Globalization presents challenges for developed countries as well. It has been blamed for high unemployment in Europe and the stagnation of real wages in the United States. But increased competition from imports is at most a secondary explanation for the decline in real wages of less skilled American workers. Two other factors are almost certainly more important: 1) some slowdown in U.S. productivity growth and 2) technological changes that increase the demand for better-educated workers.
In fact, the deepening of international integration in coming decades should stimulate economic growth in the U.S. and encourage the creation of new, better-paying jobs. During the past 15 years, U.S. exports have risen at a faster annual rate than those of any other G-7 country, including Japan. The United States was the world's leading exporter again in 1995, and our exports support jobs that pay 12 to 18 percent more than comparable positions in non-exporting firms.
While the benefits to the United States of participation in the world economy are clear, we can only maintain domestic support for further trade liberalization and economic integration if the process is perceived as fair and equitable. In the short run, liberalization can involve adjustment costs. NAFTA recognized this fact and included innovative provisions designed to provide transitional assistance to displaced workers. NAFTA also recognized the need to set and enforce basic labor standards. The United States believes that the issue of the relationship between trade and labor must now be addressed in the WTO.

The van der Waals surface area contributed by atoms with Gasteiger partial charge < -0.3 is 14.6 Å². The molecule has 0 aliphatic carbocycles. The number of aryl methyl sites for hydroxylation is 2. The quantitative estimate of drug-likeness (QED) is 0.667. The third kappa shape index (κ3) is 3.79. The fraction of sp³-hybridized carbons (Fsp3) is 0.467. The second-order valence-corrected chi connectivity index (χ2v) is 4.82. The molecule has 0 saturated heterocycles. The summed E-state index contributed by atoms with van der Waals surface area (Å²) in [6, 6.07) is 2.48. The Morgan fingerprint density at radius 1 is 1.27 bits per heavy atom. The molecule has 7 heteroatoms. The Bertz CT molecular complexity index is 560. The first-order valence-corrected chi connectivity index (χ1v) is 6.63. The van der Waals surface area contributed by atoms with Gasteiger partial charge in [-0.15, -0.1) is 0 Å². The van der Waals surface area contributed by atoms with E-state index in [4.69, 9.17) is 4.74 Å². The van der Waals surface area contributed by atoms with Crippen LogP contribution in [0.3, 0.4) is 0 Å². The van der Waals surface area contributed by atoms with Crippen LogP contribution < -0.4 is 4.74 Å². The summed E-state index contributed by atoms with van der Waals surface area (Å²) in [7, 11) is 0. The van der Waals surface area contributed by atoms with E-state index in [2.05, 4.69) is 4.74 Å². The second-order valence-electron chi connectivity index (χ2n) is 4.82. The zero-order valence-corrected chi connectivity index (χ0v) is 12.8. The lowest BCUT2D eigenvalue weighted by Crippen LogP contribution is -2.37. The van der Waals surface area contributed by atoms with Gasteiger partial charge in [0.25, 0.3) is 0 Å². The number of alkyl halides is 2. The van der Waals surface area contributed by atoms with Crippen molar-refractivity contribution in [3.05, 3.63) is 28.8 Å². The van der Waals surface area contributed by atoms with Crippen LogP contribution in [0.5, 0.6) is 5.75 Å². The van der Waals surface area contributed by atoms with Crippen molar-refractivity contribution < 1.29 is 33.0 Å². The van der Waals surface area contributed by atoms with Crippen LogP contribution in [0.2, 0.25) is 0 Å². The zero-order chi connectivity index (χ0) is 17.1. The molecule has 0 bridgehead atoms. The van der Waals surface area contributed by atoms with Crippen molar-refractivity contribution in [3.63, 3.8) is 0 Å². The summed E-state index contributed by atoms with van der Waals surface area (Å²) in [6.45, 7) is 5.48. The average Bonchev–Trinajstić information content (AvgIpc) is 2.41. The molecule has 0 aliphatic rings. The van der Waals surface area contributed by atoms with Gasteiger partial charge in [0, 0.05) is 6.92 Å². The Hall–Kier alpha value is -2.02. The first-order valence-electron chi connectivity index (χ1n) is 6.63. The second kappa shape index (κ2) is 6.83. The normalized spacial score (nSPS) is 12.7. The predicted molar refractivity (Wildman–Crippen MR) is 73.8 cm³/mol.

President Clinton has made preparing Americans to compete in the 21st Century a top priority of his administration. The Clinton Administration has stressed the need to invest in training and education to ensure that American workers have the skills needed to succeed in the new global market. It has committed to ensure access for all Americans to telecommunications and information technology. It has reduced the budget deficit, creating a more stable macroeconomic environment for private saving and investment. And it has taken the lead in reforming the international economic architecture, increasing trade and investment opportunities for American firms and creating jobs for American workers.
The future impact of globalization will vary from country to country and within countries. But efforts to resist the powerful technological and economic forces behind globalization by appealing to protectionism are misguided, and in the long run, futile. Rather than fear the future, we must redouble our efforts at international economic cooperation. We must strengthen the architecture of global and regional institutions to promote open trade and investment and prosperity for all. This is the best way to ensure that the benefits of globalization will spread to all corners of the world and to all sectors of society.